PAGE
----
7.2. Integration Techniques

Example 7.2.4(c): Applying the Substitution Rule

Compute the area of a circle with radius r
Of course everyone knows that the correct answer is r2, but we want to compute the answer, not just state it.
First we need to describe the circle mathematically. We know that x2 + y2 = r2 is a circle, which we can solve for y:
where the positive root gives the upper half-circle (blue) and the negative one the lower part (red).
As for the area of the circle, we clearly have:
Now we need to guess a change of variables that will make this integrand easier. Since we are dealing with a circle, the trig functions sin and cos might come to mind, and especially the fact that sin(t)2 + cos(t)2 = 1, or equivalently
r2 - (r cos(t))2 = (r sin(t))2
Therefore we try the following substitution:
x = r sin(t) so that
dx/dt = r cos(t) or dx = r cos(t) dt
With that substitution the integral is transformed into a much simpler version:
where we determine the new integration interval [a, b] later. Now we need to remember a few facts about trig functions, in particular the so-called "double-angle" formula:
cos2(t) = 1/2 (cos(2t) + 1)
Therefore our area is
A = 2 r2/2 cos(2t) + 1 dt = r2 [ cos(2t) dt + 1 dt ] =
      = r2 [1/2 ( sin(2b) - sin(2a) ) + (b - a)]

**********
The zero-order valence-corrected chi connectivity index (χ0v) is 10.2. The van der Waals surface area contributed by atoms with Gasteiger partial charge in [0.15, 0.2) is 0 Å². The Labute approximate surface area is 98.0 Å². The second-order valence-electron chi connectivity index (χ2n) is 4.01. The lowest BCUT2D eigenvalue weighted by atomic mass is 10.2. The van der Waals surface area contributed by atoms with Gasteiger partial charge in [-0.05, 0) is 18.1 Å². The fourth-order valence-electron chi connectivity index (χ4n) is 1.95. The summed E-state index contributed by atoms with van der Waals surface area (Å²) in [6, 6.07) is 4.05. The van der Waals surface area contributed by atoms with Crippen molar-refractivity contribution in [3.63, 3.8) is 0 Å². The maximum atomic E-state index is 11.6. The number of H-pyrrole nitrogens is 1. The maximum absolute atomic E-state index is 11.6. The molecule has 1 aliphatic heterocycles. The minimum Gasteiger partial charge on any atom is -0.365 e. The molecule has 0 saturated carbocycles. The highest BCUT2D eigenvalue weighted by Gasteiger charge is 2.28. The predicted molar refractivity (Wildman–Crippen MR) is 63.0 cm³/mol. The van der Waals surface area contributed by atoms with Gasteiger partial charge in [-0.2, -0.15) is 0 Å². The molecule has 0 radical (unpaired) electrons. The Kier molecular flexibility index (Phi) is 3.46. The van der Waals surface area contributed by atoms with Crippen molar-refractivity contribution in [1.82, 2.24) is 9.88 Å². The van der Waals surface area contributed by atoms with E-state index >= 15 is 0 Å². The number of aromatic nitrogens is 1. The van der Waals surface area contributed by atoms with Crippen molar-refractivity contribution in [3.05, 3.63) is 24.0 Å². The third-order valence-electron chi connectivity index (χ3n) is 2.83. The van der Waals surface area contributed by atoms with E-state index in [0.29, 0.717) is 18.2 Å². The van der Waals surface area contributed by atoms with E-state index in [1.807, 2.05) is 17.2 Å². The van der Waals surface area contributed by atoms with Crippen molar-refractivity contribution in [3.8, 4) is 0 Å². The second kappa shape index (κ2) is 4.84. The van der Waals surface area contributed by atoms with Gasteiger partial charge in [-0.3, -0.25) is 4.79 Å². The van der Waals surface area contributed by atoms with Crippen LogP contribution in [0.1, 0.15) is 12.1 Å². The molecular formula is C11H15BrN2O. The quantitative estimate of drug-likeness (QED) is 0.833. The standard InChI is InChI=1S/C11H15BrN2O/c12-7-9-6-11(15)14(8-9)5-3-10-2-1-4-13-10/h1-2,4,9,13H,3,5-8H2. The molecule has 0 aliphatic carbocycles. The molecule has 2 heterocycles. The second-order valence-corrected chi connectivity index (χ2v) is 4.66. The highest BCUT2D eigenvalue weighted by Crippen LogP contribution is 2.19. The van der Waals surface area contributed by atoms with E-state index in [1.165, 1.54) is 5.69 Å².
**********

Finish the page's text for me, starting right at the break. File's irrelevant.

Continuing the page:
where we have used the substitution u = 2t in our head to evaluate the first integral.

It remains to find the values of a and b. They originate from the original substitution of x = r sin(t). Therefore x = -r must correspond to a such that r sin(a) = -r and x = r must correspond to b where r sin(b) = r:

-r = r sin(a) and r = r sin(b)
Therefore a = -/2 and b = /2. Now we can compute the final answer:
A = r2 [1/2 ( sin(2b) - sin(2a) ) + (b - a)] =
      = r2 [1/2 ( sin() - sin(-) + ] =
      = r2
Lucky us, we got the correct answer! Note that this time our change of variables is different from our previous examples:
  • usually we change an expression in x to a single variable u.
  • this time we changed a single variable x to an expression in another variable t.
But as long as we correctly transform the dx term based on our substitution, anything goes.
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